Former Fenton mayor running to represent 3rd County Council District


Dennis Hancock

By Lucas Irizarry, For The Call

The race to represent the 3rd District on the St. Louis County Council features Republican Dennis Hancock and Democrat Vicki Lorenz Englund, former state representative and Lindbergh school board member (See related article, Page 6A). Current 3rd District Councilman Tim Fitch is not seeking reelection in the election Nov. 8.

Hancock has a history in politics, serving as Fenton mayor from 2001 to 2013. He said he decided to run in hopes to maintain a balanced council.

“This is a watershed election. The fact that you have a balance on the County Council, you have the two Democrats from North County who tend to side with the two Republicans on most major issues, I think is … refreshing,” Hancock said. “I think that balance goes away if my opponent wins … that’s been my motivation this whole time.”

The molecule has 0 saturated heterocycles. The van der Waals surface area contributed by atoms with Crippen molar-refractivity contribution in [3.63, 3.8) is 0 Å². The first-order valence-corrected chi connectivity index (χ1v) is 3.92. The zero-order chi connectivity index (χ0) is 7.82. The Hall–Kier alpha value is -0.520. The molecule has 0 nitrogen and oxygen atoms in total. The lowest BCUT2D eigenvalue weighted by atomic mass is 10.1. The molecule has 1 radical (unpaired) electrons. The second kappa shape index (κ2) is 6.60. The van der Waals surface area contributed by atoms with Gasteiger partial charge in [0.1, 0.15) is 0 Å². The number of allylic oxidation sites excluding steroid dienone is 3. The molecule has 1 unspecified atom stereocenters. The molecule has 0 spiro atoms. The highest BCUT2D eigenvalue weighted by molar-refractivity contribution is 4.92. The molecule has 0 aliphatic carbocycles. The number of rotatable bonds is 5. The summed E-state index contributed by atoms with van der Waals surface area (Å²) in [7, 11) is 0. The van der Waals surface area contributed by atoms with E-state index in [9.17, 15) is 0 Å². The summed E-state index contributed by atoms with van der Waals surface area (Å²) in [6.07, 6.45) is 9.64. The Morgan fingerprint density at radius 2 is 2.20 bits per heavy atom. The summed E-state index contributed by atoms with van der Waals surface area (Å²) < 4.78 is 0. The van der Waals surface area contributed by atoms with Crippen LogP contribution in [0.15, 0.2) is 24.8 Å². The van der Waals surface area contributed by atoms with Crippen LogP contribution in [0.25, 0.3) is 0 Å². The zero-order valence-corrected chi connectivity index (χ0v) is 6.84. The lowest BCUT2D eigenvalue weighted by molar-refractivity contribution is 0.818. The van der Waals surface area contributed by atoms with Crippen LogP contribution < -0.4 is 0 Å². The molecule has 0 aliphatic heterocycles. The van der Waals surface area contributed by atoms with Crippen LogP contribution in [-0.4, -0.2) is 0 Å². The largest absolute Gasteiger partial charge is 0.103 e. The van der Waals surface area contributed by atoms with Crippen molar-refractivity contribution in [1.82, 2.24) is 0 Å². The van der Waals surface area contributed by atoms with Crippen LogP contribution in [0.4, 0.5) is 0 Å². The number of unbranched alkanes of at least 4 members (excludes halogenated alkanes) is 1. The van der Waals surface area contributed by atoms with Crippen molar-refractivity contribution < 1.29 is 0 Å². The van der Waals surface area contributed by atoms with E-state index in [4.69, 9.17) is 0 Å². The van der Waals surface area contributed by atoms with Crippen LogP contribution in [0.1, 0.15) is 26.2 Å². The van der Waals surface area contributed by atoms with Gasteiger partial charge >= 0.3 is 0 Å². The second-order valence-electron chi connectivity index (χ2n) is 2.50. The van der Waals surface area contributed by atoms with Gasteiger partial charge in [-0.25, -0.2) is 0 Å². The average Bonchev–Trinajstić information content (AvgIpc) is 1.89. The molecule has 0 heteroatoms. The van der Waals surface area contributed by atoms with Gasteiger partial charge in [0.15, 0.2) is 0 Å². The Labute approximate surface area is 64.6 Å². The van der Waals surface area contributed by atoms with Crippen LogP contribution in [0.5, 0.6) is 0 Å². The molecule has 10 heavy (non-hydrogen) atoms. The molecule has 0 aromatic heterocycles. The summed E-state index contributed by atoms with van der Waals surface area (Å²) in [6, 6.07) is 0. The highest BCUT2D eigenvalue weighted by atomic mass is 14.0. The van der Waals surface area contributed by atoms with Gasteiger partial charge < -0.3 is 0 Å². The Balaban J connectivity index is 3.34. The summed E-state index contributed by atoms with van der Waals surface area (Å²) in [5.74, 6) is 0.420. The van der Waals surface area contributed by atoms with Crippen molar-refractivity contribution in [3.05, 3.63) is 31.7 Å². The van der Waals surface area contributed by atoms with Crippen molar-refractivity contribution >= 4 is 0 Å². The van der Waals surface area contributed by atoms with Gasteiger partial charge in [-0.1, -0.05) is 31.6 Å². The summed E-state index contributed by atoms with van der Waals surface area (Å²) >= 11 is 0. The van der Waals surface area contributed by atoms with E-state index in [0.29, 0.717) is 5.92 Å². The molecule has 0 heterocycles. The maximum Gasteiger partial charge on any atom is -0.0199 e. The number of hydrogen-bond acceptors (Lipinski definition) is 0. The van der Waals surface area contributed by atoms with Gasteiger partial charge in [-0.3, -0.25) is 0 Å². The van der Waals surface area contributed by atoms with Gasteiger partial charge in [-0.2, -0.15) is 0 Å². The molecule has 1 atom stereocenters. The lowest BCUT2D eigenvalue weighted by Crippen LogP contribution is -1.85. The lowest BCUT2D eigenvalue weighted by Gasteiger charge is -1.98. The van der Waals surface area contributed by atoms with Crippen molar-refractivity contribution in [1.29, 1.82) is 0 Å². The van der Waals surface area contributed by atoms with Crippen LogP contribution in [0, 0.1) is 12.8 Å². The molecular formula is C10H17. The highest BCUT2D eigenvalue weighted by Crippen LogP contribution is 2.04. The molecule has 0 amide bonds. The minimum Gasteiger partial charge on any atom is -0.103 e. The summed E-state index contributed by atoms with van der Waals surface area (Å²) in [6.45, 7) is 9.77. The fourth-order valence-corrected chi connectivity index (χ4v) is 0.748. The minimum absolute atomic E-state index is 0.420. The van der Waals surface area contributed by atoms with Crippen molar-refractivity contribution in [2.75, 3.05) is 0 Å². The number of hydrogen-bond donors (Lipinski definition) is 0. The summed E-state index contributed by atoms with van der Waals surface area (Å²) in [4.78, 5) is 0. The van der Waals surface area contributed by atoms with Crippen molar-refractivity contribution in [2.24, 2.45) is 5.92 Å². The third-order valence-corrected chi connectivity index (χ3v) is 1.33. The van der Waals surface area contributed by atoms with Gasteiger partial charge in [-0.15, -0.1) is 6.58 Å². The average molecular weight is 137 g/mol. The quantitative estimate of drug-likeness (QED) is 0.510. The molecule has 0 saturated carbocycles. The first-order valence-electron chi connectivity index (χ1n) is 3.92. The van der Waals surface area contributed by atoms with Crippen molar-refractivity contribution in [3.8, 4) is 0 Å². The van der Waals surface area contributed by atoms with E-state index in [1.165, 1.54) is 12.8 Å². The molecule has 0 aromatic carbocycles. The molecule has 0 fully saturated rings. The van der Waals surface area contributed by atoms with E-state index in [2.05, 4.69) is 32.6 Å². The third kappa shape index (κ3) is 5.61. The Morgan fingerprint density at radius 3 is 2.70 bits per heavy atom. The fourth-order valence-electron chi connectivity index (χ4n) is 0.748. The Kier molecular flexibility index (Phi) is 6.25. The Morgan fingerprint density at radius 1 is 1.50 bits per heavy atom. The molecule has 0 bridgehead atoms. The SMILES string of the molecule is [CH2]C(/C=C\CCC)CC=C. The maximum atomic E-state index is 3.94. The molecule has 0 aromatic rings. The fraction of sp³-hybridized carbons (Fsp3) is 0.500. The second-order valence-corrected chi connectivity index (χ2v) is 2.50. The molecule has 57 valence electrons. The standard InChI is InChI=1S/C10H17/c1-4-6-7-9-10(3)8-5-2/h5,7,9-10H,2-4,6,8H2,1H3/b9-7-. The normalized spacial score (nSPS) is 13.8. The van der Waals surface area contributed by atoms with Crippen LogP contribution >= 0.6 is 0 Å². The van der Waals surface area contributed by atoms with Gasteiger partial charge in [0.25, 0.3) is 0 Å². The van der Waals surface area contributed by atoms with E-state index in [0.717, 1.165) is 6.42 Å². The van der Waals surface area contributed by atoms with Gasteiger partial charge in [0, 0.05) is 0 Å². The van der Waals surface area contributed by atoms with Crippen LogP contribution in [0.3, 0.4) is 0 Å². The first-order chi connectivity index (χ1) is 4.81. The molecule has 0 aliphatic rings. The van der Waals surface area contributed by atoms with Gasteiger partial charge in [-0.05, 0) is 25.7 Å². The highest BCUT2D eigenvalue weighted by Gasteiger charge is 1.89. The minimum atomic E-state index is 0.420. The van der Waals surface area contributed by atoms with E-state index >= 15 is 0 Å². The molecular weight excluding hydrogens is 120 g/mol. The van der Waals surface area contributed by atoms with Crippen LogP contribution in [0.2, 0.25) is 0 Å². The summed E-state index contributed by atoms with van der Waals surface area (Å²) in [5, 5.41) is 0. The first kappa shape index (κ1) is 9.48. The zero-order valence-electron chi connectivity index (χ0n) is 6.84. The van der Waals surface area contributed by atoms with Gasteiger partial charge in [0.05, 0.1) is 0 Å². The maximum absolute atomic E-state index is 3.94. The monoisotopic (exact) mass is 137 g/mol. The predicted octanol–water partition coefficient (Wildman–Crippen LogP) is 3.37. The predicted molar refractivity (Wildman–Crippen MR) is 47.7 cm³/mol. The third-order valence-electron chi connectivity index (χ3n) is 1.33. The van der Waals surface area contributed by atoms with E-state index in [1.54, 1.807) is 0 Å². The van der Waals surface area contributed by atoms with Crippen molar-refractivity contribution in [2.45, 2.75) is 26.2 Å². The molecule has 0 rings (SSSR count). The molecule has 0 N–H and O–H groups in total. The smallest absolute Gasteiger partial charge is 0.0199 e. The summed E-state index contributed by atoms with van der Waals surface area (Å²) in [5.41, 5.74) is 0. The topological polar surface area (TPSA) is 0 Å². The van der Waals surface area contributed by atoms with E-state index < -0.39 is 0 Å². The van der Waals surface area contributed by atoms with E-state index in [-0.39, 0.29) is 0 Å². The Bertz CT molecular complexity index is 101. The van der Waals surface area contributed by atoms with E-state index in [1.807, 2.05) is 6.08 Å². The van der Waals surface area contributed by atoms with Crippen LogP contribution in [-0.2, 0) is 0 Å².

Hancock said his mayoral experience sets him apart. Although Englund has served in the Missouri House of Representatives and Lindbergh school board, Hancock said he doesn’t think that experience is as relevant when it comes to the county’s issues.

“When I talk to aldermen and mayors around the district, they really appreciate that someone who understands what they’re fighting for and their points will serve on the council,” Hancock said.

A main accomplishment during Hancock’s time as mayor includes the city’s handling of the shutdown of a Chrysler plant. He said the city was faced with a 15 percent revenue reduction, and the solution was to cut costs rather than raise taxes. He equates the experience to the impending costs associated with county debt, when it will face “some hard choices.”

Other issues that Hancock has identified in talking to constituents include public safety and government competency. He said issues with crime could be partially solved with a fully-funded law enforcement plan, but government accountability would require the council to work together to hold the county accountable.

“The biggest thing that needs to happen … is providing oversight to county government. The council has two primary functions: pass legislation or to not pass legislation … and to provide oversight, to make sure what they implemented was what they intended to be implemented,” Hancock said. “That’s the part that’s been lacking for a significant amount of time. It’s time for the council to get back in that role.”